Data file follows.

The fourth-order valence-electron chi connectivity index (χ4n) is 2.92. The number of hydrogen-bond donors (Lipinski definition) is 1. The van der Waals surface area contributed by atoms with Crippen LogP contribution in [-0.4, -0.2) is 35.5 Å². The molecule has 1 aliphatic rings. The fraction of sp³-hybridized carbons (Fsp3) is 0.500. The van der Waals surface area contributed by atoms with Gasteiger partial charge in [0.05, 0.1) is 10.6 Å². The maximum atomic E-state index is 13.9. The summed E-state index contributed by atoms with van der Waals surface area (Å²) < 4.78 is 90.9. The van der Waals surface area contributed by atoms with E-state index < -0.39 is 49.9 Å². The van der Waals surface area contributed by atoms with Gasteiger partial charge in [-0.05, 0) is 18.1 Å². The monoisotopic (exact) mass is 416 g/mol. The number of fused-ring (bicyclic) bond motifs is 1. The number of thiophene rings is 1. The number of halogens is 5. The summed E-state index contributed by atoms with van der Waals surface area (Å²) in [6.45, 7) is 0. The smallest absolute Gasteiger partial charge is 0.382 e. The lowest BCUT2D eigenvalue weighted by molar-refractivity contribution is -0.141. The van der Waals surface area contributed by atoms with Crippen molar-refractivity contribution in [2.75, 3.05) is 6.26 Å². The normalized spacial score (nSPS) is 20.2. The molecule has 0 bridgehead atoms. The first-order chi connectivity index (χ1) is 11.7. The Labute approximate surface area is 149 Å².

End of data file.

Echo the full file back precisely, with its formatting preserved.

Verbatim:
The fourth-order valence-electron chi connectivity index (χ4n) is 2.92. The number of hydrogen-bond donors (Lipinski definition) is 1. The van der Waals surface area contributed by atoms with Crippen LogP contribution in [-0.4, -0.2) is 35.5 Å². The molecule has 1 aliphatic rings. The fraction of sp³-hybridized carbons (Fsp3) is 0.500. The van der Waals surface area contributed by atoms with Gasteiger partial charge in [0.05, 0.1) is 10.6 Å². The maximum atomic E-state index is 13.9. The summed E-state index contributed by atoms with van der Waals surface area (Å²) < 4.78 is 90.9. The van der Waals surface area contributed by atoms with E-state index < -0.39 is 49.9 Å². The van der Waals surface area contributed by atoms with Gasteiger partial charge in [-0.05, 0) is 18.1 Å². The monoisotopic (exact) mass is 416 g/mol. The number of fused-ring (bicyclic) bond motifs is 1. The number of thiophene rings is 1. The number of halogens is 5. The summed E-state index contributed by atoms with van der Waals surface area (Å²) in [6.45, 7) is 0. The smallest absolute Gasteiger partial charge is 0.382 e. The lowest BCUT2D eigenvalue weighted by molar-refractivity contribution is -0.141. The van der Waals surface area contributed by atoms with Crippen molar-refractivity contribution in [2.75, 3.05) is 6.26 Å². The normalized spacial score (nSPS) is 20.2. The molecule has 0 bridgehead atoms. The first-order chi connectivity index (χ1) is 11.7. The Labute approximate surface area is 149 Å².